Where does Stefon Diggs' miracle rank among most thrilling game-winners in playoff history?

Shutdown Corner

Stefon Diggs’ Minneapolis Miracle is unique in NFL history.

It was a game-winning touchdown on the final play of regulation, with the Vikings trailing, and Diggs had to cover a lot of ground to get in the end zone. Think of how infrequently one play fits all three of those criteria. We’ve seen plays in which a team scores with a few seconds left. We’ve seen others that broke a tie game. And there have been Hail Marys that are caught in the end zone. But what Diggs did Sunday night is incredibly rare. If you pare it down to playoff games, it’s one of a kind. According to NFL Research, it’s the first playoff game to ever end on a game-winning touchdown on the final play of the fourth quarter.

Minnesota Vikings wide receiver Stefon Diggs scored one of the greatest touchdowns in NFL history. (AP)
Minnesota Vikings wide receiver Stefon Diggs scored one of the greatest touchdowns in NFL history. (AP)

Diggs’ catch and run was one of the most exciting plays we’ll ever see. But was it the most exciting game-winning score in NFL playoff history? It’s a great debate.

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Here’s the ranking of the most exciting, thrilling, most improbable final-minute (or overtime) game-winning scores in NFL history. Extra credit is given to the improbability of the play itself, and how big of a hole the scoring team was in when the ball was snapped. Given that the Vikings were 61 yards away with 10 seconds left, had no timeouts and trailed the Saints 24-23 yet somehow won the game, Diggs’ catch is going to rank pretty high on the list:

18. James White walks it off in a Super Bowl

There’s one walk-off game-winning touchdown in Super Bowl history. So even though New England Patriots running back James White’s touchdown run in Super Bowl LI was only 2 yards, it makes the list. White’s run capped one of the great comebacks in sports history.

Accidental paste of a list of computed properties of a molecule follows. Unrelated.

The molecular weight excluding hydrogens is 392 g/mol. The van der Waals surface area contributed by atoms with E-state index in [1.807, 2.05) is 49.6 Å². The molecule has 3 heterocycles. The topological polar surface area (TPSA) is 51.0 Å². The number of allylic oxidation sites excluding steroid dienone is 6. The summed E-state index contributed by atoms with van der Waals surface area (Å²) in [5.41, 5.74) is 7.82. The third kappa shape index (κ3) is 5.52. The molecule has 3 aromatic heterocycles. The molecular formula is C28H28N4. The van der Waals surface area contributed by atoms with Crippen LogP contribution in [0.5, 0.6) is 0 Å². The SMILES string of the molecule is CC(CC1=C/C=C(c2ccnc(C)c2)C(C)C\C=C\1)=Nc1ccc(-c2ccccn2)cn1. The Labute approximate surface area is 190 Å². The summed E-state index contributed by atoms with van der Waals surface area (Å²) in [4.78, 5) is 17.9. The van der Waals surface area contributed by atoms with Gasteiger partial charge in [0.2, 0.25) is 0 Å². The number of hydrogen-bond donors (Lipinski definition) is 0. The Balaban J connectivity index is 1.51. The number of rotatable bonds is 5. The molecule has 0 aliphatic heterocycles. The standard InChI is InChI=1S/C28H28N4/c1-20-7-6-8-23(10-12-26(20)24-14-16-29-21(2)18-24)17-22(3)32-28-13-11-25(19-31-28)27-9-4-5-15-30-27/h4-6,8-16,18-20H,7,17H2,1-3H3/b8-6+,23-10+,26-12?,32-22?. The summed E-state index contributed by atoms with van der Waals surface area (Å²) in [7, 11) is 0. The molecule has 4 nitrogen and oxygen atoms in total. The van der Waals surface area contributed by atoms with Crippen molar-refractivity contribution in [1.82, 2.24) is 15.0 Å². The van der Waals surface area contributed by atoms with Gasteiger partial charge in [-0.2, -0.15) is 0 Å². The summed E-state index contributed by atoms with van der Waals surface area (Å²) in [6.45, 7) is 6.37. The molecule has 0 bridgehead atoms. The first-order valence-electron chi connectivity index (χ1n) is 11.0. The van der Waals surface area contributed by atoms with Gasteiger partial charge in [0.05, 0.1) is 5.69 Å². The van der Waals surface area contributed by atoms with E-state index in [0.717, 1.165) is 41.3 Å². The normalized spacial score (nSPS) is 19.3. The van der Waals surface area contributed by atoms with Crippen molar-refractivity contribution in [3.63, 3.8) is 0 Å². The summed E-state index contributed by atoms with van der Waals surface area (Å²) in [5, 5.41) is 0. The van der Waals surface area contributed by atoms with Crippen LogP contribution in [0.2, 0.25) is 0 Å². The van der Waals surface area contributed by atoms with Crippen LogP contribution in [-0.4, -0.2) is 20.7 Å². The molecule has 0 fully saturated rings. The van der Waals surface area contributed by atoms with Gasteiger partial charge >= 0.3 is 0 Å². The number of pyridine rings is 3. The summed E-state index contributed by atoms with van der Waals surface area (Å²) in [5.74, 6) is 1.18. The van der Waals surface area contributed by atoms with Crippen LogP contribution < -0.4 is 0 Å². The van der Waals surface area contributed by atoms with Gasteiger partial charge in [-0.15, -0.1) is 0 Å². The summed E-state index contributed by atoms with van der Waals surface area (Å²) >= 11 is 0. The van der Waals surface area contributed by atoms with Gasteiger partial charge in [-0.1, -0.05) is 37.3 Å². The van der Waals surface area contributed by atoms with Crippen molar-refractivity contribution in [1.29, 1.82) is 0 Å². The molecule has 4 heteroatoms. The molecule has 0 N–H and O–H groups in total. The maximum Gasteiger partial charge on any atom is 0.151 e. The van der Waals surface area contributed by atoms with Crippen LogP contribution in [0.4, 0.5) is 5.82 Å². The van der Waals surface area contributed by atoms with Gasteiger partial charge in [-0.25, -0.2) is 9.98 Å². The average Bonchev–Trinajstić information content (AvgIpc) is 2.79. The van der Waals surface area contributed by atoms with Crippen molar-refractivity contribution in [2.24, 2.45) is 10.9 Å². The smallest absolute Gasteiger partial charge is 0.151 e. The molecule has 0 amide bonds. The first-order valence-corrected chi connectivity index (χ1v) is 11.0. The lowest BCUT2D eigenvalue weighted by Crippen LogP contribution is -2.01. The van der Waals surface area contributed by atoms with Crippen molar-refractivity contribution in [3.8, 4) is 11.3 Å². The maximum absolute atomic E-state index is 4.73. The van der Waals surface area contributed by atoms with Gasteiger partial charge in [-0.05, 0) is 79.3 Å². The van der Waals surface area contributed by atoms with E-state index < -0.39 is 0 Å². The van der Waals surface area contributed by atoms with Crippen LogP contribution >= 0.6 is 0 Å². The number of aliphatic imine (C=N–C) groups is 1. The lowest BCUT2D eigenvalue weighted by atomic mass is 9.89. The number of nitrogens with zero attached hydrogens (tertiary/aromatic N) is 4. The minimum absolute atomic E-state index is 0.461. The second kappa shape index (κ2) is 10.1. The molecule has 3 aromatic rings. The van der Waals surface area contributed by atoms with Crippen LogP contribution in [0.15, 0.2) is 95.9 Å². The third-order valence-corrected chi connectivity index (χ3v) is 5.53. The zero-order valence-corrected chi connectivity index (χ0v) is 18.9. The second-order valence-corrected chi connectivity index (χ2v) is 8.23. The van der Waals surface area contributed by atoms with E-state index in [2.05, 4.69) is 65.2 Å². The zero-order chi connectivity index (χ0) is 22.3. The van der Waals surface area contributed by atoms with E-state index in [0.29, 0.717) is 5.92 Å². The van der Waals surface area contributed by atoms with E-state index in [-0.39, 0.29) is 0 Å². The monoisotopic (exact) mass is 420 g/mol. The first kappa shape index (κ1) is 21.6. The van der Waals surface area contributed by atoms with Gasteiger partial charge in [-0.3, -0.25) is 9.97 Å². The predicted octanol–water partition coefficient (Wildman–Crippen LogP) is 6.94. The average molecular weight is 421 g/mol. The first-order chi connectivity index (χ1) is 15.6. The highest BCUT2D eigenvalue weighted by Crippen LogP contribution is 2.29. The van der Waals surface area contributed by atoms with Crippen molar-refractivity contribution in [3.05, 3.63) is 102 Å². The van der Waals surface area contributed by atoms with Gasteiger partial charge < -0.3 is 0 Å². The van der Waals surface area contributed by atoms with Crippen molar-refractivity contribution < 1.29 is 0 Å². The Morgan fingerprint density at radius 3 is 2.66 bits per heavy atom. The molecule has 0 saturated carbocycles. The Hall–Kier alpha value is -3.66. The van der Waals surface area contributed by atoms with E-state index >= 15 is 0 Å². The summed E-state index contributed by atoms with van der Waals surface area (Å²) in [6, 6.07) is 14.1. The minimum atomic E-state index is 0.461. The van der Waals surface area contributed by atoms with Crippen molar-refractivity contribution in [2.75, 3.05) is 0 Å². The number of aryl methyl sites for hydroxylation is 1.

17. Alex Smith wins a thriller

Sunday wasn’t the first time the Saints have been heartbroken in the final seconds. At the end of a great 2011 NFC divisional playoff game, Smith threw a great pass for a 14-yard touchdown to Vernon Davis in the final 10 seconds, lifting the San Francisco 49ers to a dramatic win.

16. Favre to Sharpe

The Green Bay Packers’ 1993 wild-card win over the Detroit Lions is a forgotten classic. Barry Sanders was great, but Brett Favre had his first clutch moment. He hit Sterling Sharpe for 40 yards in the final minute to win the game. The throw itself is one of the best you’ll see: Favre rolled left, and saw Sharpe open on the right sideline. Favre barely set his feet but threw it all the way across the field into the end zone, a pass some estimate traveled about 75 yards in the air.

15. Montana to Taylor

Without context, Joe Montana’s 10-yard touchdown pass to John Taylor won’t blow you away. It was a nice route by Taylor and a strong throw between defenders by Montana, but the play itself wasn’t outrageous. However, given the context, that it finished of one of the most famous drives in NFL history to beat the Cincinnati Bengals with 34 seconds left of Super Bowl XXIII, it was a great one.

14. Jermaine Kearse finishes a crazy comeback

With two-and-a-half minutes left in the 2014 NFC title game, the Seahawks trailed 19-7. They somehow won. An insane comeback was capped off in overtime, when a tightly covered Jermaine Kearse hauled in a 35-yard pass in the end zone from Russell Wilson to send the Seahawks’ fans into delirium.